Oh, and again, the police said there is nothing they can do. It is just verbal assault. I’m sorry to say you can be bullied, terrorized, and stalked if you’re a teacher. Buck up little soldier, except, wait, I’m not a soldier, am I?

Perhaps it is the fact that I go to work every day wondering if it will be a teacher, parent, or a student that erupts in anger at, not because of, me.

Perhaps it is because when we were told that the five police cars rushing to the middle school were there because a bus hit a pedestrian. We were relieved to hear that it was just a crash. It is a bad moment when you realize a bus crash is good news.

Business as usual, really?

The proverbial straw for me? Not a word was said here in our school after Wednesday. Fortunately, our students were out for winter break beginning on Thursday, so we didn’t have to look at their frightened faces. And yes, they are frightened.

We met, as a faculty, engaged in professional development, cooperative learning, and not a single word was said about the tragedy the day before.

No-one asked if we needed to talk about it, if we were okay. No-one told us how we should respond to our children’s questions. Business as usual, I don’t think so.

Hear No Evil

The world may not want to hear it, my boss may not want to hear it, but I do need to talk about it. A lesson plan is not going to stop a bullet, I need to to know what the plan is.

I wake up in the middle of the night wondering in terror how I would protect my kids. I have nothing to hide them in. No closet, no cabinets, the best I can do is sneak a few doors down through linking classrooms and hope that is enough. I can’t even make it dark with windows on every wall. Big windows; windows anyone of any size could fit through.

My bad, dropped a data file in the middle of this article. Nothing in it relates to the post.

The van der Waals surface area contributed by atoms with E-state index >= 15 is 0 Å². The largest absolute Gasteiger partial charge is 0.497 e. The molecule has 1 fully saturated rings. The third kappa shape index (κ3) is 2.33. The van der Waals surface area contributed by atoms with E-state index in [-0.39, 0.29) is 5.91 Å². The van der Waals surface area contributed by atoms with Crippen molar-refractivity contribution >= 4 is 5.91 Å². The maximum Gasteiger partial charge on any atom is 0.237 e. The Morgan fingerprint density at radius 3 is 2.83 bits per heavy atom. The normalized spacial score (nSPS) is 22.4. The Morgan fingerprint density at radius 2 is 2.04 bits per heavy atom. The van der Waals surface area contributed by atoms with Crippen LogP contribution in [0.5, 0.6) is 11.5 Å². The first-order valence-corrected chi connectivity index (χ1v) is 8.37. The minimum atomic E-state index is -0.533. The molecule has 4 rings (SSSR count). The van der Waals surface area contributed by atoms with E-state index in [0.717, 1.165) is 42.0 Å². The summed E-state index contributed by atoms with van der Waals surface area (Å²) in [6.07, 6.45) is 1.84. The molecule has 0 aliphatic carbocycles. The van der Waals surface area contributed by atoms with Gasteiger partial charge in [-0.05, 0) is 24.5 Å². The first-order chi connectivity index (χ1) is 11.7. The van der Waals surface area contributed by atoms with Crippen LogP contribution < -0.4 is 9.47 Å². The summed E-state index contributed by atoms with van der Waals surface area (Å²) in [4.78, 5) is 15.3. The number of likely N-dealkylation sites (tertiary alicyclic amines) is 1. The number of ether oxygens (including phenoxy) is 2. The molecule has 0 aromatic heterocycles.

Teach me how to plan for what every teacher feels is inevitable.

Give me a plan that addresses our particular circumstances, not one out of an emergency management handbook written by someone who has never seen our school or met our kids. I need to know that someone who understands the dynamic of our community has a freaking plan.

The End

I understood when I wrote this post, it may spell the end of my career, could potentially force me out of this town. Frankly, I don’t care, I feel strongly about every word, and I held back. A lot.

We cannot address the illness that has become the norm in our communities until we admit openly, despite the pride or the humiliation, that we live in a sick, very sick, society, and we are all part of the problem.

There is no magic solution. Awareness and acceptance of our own culpability are the only hope. We, like every great society that has crashed before, have gotten too big for our breaches and need to be sized down.

My Solution

  • Be responsible for your side of the street.
  • Step up when it’s your turn and more importantly, when it is not.
  • Speak up, speak out loud, don’t step back, disappear, or neglect to notice.
  • Be a citizen, vote before you no longer have that right.
  • March for whatever you believe in. Believe in something.
  • Do your research, don’t just pick incumbent or worse yet Christmas tree the ballot because your too lazy to review a candidates record.
  • Read the freaking constitution and all the amendments, before you open your mouth.
  • Quit tolerating injustices, respect all life, including your own, especially your own.

I made this poster for my kids, but it’s appropriate. Really, just don’t be a jerk.

My Post